Comparisons of Ageing and Temperature Impacts on Nonlinear and Linear Dynamic Responses of Lithium-Ion Batteries

Wednesday, 4 October 2017
Prince George's Exhibit Hall D/E (Gaylord National Resort and Convention Center)
N. Harting, N. Wolff, F. Röder, and U. Krewer (Inst. of Energy & Process Systems Eng., TU Braunschweig, Battery LabFactory Braunschweig)
Lithium-ion batteries are the most promising candidate to fulfill a worldwide provision of electric mobility.
For a safe operation, it is essential to accurately know and determine the state of the Lithium-ion battery. The
most commonly used dynamic determination method is the Electrochemical Impedance Spectroscopy (EIS).
EIS analyses the battery in regard to linear system behaviour. However, electrochemical reactions show a
highly nonlinear relation of current and voltage according to Butler-Volmer Kinetics. Additionally, charge
and discharge processes of double-layers at surface interfaces and diffusion in spherical particles can show
nonlinear behaviour [1]. Therefore, information about the nonlinearities in the cell is not fully accessed with
EIS. To account for this, we provide a novel approach for characterization of Lithium-ion batteries, the so
called Nonlinear Frequency Response Analysis (NFRA). NFRA methods have priorly been used to fuel cells
to determine redox kinetics [2] and as a State-of-Charge Estimator for Lead-Acid batteries [3]. For NFRA,
high current amplitudes IAC are applied to a cell and the response signal is analysed. Thereby, higher
harmonic responses Yn with n≥2 are observed at multiples of the fundamental frequency f1.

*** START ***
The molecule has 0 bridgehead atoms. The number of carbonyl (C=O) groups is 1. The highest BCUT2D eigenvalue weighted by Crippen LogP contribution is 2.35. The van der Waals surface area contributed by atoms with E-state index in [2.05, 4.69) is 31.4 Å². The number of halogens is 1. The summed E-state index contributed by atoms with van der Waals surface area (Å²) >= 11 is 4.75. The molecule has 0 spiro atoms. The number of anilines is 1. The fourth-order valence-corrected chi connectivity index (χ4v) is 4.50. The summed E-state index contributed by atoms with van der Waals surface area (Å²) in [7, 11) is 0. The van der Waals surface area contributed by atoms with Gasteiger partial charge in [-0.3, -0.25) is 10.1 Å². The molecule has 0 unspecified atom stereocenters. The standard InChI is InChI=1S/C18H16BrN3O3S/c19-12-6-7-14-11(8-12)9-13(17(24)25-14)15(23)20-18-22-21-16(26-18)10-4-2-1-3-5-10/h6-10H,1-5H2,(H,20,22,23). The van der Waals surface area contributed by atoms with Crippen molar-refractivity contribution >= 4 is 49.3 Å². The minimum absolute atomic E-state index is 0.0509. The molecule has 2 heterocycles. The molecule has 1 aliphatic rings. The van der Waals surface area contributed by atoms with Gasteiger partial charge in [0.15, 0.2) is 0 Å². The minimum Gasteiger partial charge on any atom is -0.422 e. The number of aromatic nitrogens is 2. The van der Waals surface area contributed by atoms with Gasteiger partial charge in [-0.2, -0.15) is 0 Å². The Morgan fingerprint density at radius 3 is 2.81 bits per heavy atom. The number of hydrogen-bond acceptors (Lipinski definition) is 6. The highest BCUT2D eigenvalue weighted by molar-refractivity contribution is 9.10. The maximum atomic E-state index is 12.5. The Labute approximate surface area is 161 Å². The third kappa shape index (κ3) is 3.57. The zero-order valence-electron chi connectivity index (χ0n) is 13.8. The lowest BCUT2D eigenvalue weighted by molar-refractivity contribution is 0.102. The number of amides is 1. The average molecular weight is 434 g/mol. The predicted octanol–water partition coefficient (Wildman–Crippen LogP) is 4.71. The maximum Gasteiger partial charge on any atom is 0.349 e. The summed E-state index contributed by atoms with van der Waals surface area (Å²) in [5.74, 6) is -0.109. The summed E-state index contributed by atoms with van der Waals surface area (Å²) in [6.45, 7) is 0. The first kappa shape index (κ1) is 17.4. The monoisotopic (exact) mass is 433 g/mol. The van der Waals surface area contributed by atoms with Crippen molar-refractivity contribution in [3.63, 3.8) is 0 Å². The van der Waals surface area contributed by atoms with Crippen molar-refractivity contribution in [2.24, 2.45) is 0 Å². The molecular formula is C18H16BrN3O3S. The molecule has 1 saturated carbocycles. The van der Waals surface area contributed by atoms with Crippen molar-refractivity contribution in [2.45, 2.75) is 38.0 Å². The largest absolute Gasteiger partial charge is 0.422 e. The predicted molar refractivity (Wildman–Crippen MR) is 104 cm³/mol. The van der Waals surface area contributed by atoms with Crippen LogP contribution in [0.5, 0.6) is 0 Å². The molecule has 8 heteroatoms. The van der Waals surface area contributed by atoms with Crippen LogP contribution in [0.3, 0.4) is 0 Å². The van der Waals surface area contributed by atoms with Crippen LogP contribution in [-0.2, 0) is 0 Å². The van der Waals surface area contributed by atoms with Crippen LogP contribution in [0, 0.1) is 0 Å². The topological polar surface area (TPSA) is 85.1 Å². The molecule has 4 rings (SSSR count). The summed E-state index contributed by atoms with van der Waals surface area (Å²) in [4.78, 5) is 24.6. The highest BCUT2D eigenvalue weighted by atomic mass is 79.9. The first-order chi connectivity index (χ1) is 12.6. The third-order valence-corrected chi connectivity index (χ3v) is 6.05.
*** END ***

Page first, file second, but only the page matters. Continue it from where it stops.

In this study we show experimental research on Lithium-ion batteries to distinguish between ageing
characteristics at different environmental temperatures using dynamic analysis methods, e.g. EIS and NFRA.
We conducted ageing of identically constructed pouch cells with NMC as cathode and Graphite as anode
material at 25 °C and -10 °C with a 1 C constant current (CC)/constant voltage(CV) charging and 1 C CC
discharge profile. After every 50th cycle, dynamic measurements were performed at 25 °C in a temperature
chamber. EIS was measured with an excitation amplitude of C/15 and 1.5 C for NFRA, both at a frequency
range between 20 mHz and 5 kHz.

Whereas for EIS we analyse the linear output of the system Y1, for NFRA higher harmonics Yn as well as
their sum are investigated. In Figure 1, results of the ageing study are shown. The discrete frequency of
10 Hz is chosen, as it is a characteristic time constant of the electrochemical reactions, which we will
demonstrate by showing temperature dependent EIS studies. Voltage responses are exemplarly extracted
prior to ageing and each 200th cycle. By solely using EIS, it is not possible to distinguish between ageing at
25 °C and -10 °C, since the change of the linear output Y1 of the system is similar. For NFRA, voltage
response for Y2 behave qualitatively similar to Y1 for EIS. However, higher harmonic Y3 shows a strong
dependency of the ageing conditions, thereby enabling the possibility to distinguish between them. Further,
we will present process characterization on Lithium-ion batteries with NFRA by identifying characteristic
frequency ranges for higher harmonic voltage responses Yn and correlating them to typical electrochemical
and transport processes. Finally, we will show and discuss the impact of ageing on nonlinear and linear
responses of dynamic measurements for the overall frequency range.

[1] A. M. Bond, N. W. Duffy, D. M. Elton, B. D. Fleming, Characterization of Nonlinear Background
Components in Voltammetry by use of Large Amplitude Periodic Perturbations and Fourier Transform
Analysis, Analytical Chemistry 81 (2009) 8801–8808.
[2] Q. Mao, U. Krewer, R. Hanke-Rauschenbach, Total Harmonic Distortion Analysis for Direct Methanol
Fuel Cell Anode, Electrochemistry Communications 12 (2010) 1517–1519.
[3] S. Okazaki, Second-Order Harmonic in the Current Response to Sinusoidal Perturbation Voltage for
Lead-Acid Battery, Journal of The Electrochemical Society 132 (1985) 1516.